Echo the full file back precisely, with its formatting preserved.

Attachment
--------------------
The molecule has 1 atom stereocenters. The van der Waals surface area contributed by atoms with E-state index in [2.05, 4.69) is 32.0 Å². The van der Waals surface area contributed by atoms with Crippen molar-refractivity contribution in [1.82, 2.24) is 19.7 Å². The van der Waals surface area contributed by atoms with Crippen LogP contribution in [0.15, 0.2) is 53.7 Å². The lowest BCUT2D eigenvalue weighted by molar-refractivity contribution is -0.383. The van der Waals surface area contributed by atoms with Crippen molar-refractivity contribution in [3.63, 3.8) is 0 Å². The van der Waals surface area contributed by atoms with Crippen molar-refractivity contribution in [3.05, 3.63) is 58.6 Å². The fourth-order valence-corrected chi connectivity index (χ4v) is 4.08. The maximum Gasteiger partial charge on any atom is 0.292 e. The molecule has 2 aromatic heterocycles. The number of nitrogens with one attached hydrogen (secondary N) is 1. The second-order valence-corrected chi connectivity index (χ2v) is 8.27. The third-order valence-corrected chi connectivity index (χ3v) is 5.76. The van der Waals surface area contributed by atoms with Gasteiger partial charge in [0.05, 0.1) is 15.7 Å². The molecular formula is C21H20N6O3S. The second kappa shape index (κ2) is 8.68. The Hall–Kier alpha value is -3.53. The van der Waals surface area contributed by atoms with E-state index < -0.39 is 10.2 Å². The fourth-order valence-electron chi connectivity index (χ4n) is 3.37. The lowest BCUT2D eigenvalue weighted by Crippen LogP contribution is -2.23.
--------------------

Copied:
The molecule has 1 atom stereocenters. The van der Waals surface area contributed by atoms with E-state index in [2.05, 4.69) is 32.0 Å². The van der Waals surface area contributed by atoms with Crippen molar-refractivity contribution in [1.82, 2.24) is 19.7 Å². The van der Waals surface area contributed by atoms with Crippen LogP contribution in [0.15, 0.2) is 53.7 Å². The lowest BCUT2D eigenvalue weighted by molar-refractivity contribution is -0.383. The van der Waals surface area contributed by atoms with Crippen molar-refractivity contribution in [3.63, 3.8) is 0 Å². The van der Waals surface area contributed by atoms with Crippen molar-refractivity contribution in [3.05, 3.63) is 58.6 Å². The fourth-order valence-corrected chi connectivity index (χ4v) is 4.08. The maximum Gasteiger partial charge on any atom is 0.292 e. The molecule has 2 aromatic heterocycles. The number of nitrogens with one attached hydrogen (secondary N) is 1. The second-order valence-corrected chi connectivity index (χ2v) is 8.27. The third-order valence-corrected chi connectivity index (χ3v) is 5.76. The van der Waals surface area contributed by atoms with Gasteiger partial charge in [0.05, 0.1) is 15.7 Å². The molecular formula is C21H20N6O3S. The second kappa shape index (κ2) is 8.68. The Hall–Kier alpha value is -3.53. The van der Waals surface area contributed by atoms with E-state index < -0.39 is 10.2 Å². The fourth-order valence-electron chi connectivity index (χ4n) is 3.37. The lowest BCUT2D eigenvalue weighted by Crippen LogP contribution is -2.23.